Hoarau, CACIB: The US economy is buoyant, with good momentum. So the risk of disappointment is high. The next earnings season will again be decisive for rates and the market’s medium term direction. In this context, overpriced growth stocks are a risk for the market, and we don’t see how an equity market correction would not impact the credit market. At the moment, too many people care too much about stories and narratives and neglect cashflow and profit generation. What does the WeWork debacle mean for peers and global markets? Some situations remind us suspiciously of the 2010-2013 period.

But more importantly, near term, we scrutinise the risks involved in the macro/geopolitical side of the equation, and the uncertainty over trade policy. This can damage global growth durably. After a dramatic escalation over the summer, talks between Beijing and Washington resumed and fuelled strong momentum in Q4. On that front, a “phase one” trade deal by January will reduce investor fears of a global downturn and support a strong start to the year. A negative outcome would be critical for markets.

Staying in the US, in terms of risk factors, the Fed could also prove to be more reluctant to cut rates during an election year even if the macro backdrop deteriorates — another key element in terms of potential market drivers. Elsewhere, the risk of a deterioration in the trade relationship between the US and Europe in 2020 is also on the table, and this is certainly where the next surprise could come from. Finally, Brexit could also have a stronger impact than expected, while Italian politic risks, currently dormant, could resurface.

Vincent Hoarau New web

How is the market poised for the January reopening? How should issuers go about approaching the new year primary market?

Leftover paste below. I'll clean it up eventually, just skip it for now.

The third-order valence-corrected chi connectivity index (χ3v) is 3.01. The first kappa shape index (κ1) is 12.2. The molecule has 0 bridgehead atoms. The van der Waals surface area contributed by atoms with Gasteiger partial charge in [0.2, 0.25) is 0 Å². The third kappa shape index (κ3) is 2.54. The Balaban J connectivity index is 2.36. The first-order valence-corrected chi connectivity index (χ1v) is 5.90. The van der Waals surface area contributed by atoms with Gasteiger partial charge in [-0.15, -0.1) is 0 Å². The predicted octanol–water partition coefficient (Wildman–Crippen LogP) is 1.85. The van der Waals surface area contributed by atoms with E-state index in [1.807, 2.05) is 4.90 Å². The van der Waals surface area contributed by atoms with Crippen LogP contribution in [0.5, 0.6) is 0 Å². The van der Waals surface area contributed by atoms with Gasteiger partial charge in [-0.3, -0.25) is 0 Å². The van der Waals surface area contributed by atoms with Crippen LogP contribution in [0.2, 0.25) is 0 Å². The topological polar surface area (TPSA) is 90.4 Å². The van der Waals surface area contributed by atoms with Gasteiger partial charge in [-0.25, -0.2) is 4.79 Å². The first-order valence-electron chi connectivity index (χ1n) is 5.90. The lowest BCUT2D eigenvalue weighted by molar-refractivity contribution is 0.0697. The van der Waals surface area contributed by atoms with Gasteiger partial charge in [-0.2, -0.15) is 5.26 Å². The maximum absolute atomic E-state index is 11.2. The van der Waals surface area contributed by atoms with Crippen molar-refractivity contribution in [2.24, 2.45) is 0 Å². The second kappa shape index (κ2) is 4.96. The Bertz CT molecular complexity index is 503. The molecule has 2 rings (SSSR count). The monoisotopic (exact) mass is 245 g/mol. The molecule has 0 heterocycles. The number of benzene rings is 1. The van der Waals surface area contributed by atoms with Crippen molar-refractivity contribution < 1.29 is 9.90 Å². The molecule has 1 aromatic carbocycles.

Hoarau, CACIB: The markets have priced in only good news. The post-summer credit rally was mainly driven by the prolongation of loose monetary policy across the board and strong fundamentals in the US. Investors have subsequently demonstrated a fairly high level of complacency, sending credit spreads to historical lows and equities to new highs in a very liquid market. President Trump’s most recent pronouncements towards a possible longer and wider than expected trade war could make investors less amenable in January 2020. This could fuel the return of volatility on the equity and rate fronts, even if economic data points remain strong in the US

Pressure on senior non-preferred/HoldCo new issue premiums and spreads could materialise in January on the back of the resurgence of primary market supply. Why should issuers wait when spreads are at historical lows and the senior preferred-SNP subordination premium is as low as 15bp-20bp in core markets? In higher beta, the playground should remain supportive. The AT1 market is structurally undersupplied — particularly in euro-denominated format — so the lower-for-longer rates narrative should support valuations further, while net supply will remain limited.